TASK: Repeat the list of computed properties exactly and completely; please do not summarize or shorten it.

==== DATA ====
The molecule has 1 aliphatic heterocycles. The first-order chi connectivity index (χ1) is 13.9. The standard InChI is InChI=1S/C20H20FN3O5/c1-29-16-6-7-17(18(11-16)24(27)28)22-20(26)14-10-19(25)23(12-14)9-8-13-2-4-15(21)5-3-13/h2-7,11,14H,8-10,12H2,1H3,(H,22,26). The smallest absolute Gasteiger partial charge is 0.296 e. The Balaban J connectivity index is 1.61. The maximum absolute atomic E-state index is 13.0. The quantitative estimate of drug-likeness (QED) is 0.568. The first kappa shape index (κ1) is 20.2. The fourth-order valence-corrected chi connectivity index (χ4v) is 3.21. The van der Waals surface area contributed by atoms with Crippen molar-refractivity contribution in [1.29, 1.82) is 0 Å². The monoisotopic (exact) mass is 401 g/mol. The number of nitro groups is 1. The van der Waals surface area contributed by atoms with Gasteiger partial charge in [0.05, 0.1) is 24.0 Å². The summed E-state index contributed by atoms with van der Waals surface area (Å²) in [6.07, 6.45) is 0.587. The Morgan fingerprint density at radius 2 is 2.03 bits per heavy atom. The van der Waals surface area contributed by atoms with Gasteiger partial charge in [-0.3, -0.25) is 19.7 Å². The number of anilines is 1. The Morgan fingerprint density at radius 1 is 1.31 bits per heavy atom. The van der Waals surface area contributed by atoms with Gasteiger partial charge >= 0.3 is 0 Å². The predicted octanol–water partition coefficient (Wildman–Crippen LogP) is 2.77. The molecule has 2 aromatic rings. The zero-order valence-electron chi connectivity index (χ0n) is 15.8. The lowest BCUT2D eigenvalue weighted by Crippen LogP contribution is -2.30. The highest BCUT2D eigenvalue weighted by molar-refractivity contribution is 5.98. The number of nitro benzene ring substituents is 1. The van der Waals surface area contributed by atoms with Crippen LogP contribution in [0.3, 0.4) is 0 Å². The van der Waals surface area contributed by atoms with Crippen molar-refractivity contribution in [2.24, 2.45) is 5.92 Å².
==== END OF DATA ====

The molecule has 1 aliphatic heterocycles. The first-order chi connectivity index (χ1) is 13.9. The standard InChI is InChI=1S/C20H20FN3O5/c1-29-16-6-7-17(18(11-16)24(27)28)22-20(26)14-10-19(25)23(12-14)9-8-13-2-4-15(21)5-3-13/h2-7,11,14H,8-10,12H2,1H3,(H,22,26). The smallest absolute Gasteiger partial charge is 0.296 e. The Balaban J connectivity index is 1.61. The maximum absolute atomic E-state index is 13.0. The quantitative estimate of drug-likeness (QED) is 0.568. The first kappa shape index (κ1) is 20.2. The fourth-order valence-corrected chi connectivity index (χ4v) is 3.21. The van der Waals surface area contributed by atoms with Crippen molar-refractivity contribution in [1.29, 1.82) is 0 Å². The monoisotopic (exact) mass is 401 g/mol. The number of nitro groups is 1. The van der Waals surface area contributed by atoms with Gasteiger partial charge in [0.05, 0.1) is 24.0 Å². The summed E-state index contributed by atoms with van der Waals surface area (Å²) in [6.07, 6.45) is 0.587. The Morgan fingerprint density at radius 2 is 2.03 bits per heavy atom. The van der Waals surface area contributed by atoms with Gasteiger partial charge in [-0.3, -0.25) is 19.7 Å². The number of anilines is 1. The Morgan fingerprint density at radius 1 is 1.31 bits per heavy atom. The van der Waals surface area contributed by atoms with Gasteiger partial charge >= 0.3 is 0 Å². The predicted octanol–water partition coefficient (Wildman–Crippen LogP) is 2.77. The molecule has 2 aromatic rings. The zero-order valence-electron chi connectivity index (χ0n) is 15.8. The lowest BCUT2D eigenvalue weighted by Crippen LogP contribution is -2.30. The highest BCUT2D eigenvalue weighted by molar-refractivity contribution is 5.98. The number of nitro benzene ring substituents is 1. The van der Waals surface area contributed by atoms with Crippen LogP contribution in [0.3, 0.4) is 0 Å². The van der Waals surface area contributed by atoms with Crippen molar-refractivity contribution in [2.24, 2.45) is 5.92 Å².